July 2018 MIT Beaver Works Summer Institute group photo

Written by John M. Doyle for the January/February 2019 issue of Vertiflite magazine

While operators of vertical takeoff and landing (VTOL) unmanned aerial vehicles (UAVs) explore new roles for their aircraft, educators and engineers at the Massachusetts Institute of Technology are using small VTOL drones to get high school students excited about science, technology, math and, especially, engineering.

This past July, for the third summer in a row, scores of soon to-be high school seniors traveled to MIT’s Cambridge, Massachusetts, campus — just across the Charles River from Boston — to participate in one of eight demanding, project based engineering courses, including two where students built and flew robotic quadcopters to study autonomous vertical flight and radar imaging. 

It’s all part of part of the Beaver Works Summer Institute, a rigorous,world-class science, technology, engineering and mathematics
Assembling UAVs from a modified DJI F550 kit(STEM) program for talented rising high school seniors, developed
by MIT’s Beaver Works Center, a research and innovation incubator
created by the MIT School of Engineering and Lincoln Laboratory,
a federal research lab based at MIT. In addition to the Center’s
collaboration between MIT and Lincoln Lab, “the truly exciting part
is the opportunity to shape the next generation of engineers and
leaders in a way that will stay with them forever — they are the
future,” said Dr. Robert Shin, Beaver Works’ director and creator of the Beaver Works Summer Institute (BWSI).

To engage high schoolers in several STEM areas, the institute offers
hands-on courses like ones offered to MIT engineering students at
Beaver Works, where they can get involved in a range of research
and educational pursuits. They include two-semester, coursebased
capstone projects; joint and individual research initiatives;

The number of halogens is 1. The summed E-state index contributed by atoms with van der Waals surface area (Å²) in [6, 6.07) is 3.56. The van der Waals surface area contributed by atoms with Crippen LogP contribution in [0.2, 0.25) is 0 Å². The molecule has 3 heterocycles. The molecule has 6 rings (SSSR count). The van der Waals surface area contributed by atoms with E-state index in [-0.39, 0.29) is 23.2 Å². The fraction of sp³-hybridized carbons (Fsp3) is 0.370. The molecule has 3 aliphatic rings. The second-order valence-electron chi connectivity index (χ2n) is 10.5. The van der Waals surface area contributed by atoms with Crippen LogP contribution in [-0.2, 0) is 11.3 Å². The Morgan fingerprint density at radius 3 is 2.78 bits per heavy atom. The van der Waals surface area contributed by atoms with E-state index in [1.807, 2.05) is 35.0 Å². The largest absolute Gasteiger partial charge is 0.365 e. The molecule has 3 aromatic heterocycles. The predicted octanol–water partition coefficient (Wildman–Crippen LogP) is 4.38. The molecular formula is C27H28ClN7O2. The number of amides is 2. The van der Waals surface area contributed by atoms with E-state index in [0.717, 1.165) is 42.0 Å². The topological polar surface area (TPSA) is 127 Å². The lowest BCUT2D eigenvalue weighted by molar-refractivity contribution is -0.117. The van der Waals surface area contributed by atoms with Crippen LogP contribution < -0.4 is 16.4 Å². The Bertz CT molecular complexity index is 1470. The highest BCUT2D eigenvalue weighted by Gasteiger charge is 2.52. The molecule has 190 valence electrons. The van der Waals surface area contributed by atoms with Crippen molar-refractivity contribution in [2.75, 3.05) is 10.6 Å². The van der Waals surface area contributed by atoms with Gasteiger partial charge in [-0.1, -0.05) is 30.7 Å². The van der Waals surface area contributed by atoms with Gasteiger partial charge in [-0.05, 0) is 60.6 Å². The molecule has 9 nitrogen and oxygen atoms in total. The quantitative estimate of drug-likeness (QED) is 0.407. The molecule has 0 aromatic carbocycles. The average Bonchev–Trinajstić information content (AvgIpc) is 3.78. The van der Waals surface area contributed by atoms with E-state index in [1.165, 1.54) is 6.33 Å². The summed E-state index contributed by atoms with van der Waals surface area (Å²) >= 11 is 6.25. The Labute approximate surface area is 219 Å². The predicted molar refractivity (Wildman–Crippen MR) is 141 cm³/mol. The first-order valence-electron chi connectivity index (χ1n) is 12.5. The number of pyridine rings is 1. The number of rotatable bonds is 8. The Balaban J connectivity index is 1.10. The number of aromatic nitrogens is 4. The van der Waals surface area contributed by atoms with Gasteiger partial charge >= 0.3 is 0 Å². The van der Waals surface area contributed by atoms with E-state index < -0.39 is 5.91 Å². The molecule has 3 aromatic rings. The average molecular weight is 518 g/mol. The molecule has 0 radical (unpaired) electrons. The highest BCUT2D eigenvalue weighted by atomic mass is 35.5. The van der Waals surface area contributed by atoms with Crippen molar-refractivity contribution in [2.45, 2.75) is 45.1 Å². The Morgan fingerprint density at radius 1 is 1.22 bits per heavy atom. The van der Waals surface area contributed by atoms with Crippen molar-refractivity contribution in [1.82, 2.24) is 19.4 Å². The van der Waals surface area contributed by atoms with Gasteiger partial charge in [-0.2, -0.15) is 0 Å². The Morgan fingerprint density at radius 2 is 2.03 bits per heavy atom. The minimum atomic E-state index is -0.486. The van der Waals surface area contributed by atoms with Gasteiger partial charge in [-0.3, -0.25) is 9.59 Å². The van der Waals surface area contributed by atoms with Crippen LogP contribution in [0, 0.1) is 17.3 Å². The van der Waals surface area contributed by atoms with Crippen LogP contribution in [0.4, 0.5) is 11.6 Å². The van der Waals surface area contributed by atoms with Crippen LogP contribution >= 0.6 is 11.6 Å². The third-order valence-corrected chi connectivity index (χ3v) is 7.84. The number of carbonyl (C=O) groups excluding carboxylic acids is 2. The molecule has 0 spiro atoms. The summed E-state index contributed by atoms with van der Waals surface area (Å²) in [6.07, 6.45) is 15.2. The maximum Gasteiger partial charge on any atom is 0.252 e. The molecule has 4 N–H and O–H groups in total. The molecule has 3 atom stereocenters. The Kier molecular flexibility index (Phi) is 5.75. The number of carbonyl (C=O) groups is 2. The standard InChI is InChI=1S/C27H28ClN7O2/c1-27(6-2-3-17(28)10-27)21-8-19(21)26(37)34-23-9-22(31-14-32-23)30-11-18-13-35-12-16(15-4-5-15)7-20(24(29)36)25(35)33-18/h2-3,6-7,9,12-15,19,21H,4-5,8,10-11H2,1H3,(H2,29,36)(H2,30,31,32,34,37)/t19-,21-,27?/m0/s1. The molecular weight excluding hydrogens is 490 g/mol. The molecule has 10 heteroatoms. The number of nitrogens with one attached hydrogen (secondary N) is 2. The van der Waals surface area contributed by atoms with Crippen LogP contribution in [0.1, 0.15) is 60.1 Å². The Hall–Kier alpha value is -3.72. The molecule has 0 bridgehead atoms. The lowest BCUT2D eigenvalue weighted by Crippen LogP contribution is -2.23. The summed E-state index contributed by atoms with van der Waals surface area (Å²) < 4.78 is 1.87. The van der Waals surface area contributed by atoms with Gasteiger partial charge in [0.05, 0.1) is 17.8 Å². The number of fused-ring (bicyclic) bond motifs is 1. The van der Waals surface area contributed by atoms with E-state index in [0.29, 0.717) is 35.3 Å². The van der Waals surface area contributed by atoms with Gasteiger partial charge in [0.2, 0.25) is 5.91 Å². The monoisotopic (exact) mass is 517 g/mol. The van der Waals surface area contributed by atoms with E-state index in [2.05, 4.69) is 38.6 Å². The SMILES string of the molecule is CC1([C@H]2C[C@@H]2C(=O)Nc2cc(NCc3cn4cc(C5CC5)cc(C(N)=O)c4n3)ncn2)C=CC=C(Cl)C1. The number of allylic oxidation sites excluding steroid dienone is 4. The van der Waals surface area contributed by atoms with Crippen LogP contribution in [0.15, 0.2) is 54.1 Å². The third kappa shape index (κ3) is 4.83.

and research internships. As part of a recent capstone project, a
team of MIT engineering students and faculty designed a gasoline powered,
long-duration, fixed-wing UAV that can stay aloft for five
days at altitudes of 15,000 ft (4.6 km).

MIT Beaverworks UAS Synthetic Aperture Radar course

A big goal for BWSI is to attract more female students. “We tried
really, really hard this year, but it’s about the same as last year
[2017],” said Shin. While there were more female applicants in
2018, the program doubled in size, so the percentage of girls in
the Summer Institute remained between 25% and 30%, he said,
adding “Our goal is to make it 50/50.” The program seeks a 1-to-1
ratio from participating high schools. “If they submit one male,
we ask them also to submit one female,”
said BWSI Manager Lisa Kelley.


Shin said the Beaver Works wants to present STEM to a wider
student population; reach out to rural and inner-city schools;
spread the word to schools across the country and enlist other
colleges and universities in MIT’s campaign
to encourage STEM studies.


Besides strengthening the US’s economy, technology innovation
and national security, companies like BAE and Raytheon say it’s
in their own best interest to support STEM education in general
and the Beaver Works program in particular. “Through robotics,
through the BWSI, we connect with the students early, and then
when they’re applying for internships next summer, they’re
interested in working with BAE because now they know about
us. And they get to apply their interests in software and systems engineering to real challenges that we have for them
here,” BAE’s Hiltz said.